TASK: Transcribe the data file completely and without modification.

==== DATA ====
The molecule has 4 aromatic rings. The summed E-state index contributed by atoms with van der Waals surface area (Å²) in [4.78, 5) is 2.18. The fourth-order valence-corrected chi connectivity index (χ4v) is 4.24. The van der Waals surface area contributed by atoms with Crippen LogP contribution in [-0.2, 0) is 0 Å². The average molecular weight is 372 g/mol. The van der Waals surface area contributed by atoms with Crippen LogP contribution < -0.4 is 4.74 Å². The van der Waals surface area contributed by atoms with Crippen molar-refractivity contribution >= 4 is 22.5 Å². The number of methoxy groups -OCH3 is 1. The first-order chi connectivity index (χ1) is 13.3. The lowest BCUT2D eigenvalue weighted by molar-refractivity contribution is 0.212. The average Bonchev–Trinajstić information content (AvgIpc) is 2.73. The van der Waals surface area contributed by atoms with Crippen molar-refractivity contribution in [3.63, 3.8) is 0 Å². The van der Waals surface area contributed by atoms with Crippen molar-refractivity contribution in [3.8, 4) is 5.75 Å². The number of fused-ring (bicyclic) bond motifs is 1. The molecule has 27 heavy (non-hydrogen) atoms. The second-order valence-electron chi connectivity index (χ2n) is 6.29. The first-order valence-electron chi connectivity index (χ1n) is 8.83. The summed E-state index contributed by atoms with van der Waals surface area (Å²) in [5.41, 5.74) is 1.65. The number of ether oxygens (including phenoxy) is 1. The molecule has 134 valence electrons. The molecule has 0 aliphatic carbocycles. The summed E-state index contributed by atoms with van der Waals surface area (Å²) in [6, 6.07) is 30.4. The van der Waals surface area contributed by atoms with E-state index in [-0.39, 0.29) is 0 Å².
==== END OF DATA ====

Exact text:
The molecule has 4 aromatic rings. The summed E-state index contributed by atoms with van der Waals surface area (Å²) in [4.78, 5) is 2.18. The fourth-order valence-corrected chi connectivity index (χ4v) is 4.24. The van der Waals surface area contributed by atoms with Crippen LogP contribution in [-0.2, 0) is 0 Å². The average molecular weight is 372 g/mol. The van der Waals surface area contributed by atoms with Crippen LogP contribution < -0.4 is 4.74 Å². The van der Waals surface area contributed by atoms with Crippen molar-refractivity contribution >= 4 is 22.5 Å². The number of methoxy groups -OCH3 is 1. The first-order chi connectivity index (χ1) is 13.3. The lowest BCUT2D eigenvalue weighted by molar-refractivity contribution is 0.212. The average Bonchev–Trinajstić information content (AvgIpc) is 2.73. The van der Waals surface area contributed by atoms with Crippen molar-refractivity contribution in [3.63, 3.8) is 0 Å². The van der Waals surface area contributed by atoms with Crippen molar-refractivity contribution in [3.8, 4) is 5.75 Å². The number of fused-ring (bicyclic) bond motifs is 1. The molecule has 27 heavy (non-hydrogen) atoms. The second-order valence-electron chi connectivity index (χ2n) is 6.29. The first-order valence-electron chi connectivity index (χ1n) is 8.83. The summed E-state index contributed by atoms with van der Waals surface area (Å²) in [5.41, 5.74) is 1.65. The number of ether oxygens (including phenoxy) is 1. The molecule has 134 valence electrons. The molecule has 0 aliphatic carbocycles. The summed E-state index contributed by atoms with van der Waals surface area (Å²) in [6, 6.07) is 30.4. The van der Waals surface area contributed by atoms with E-state index in [-0.39, 0.29) is 0 Å².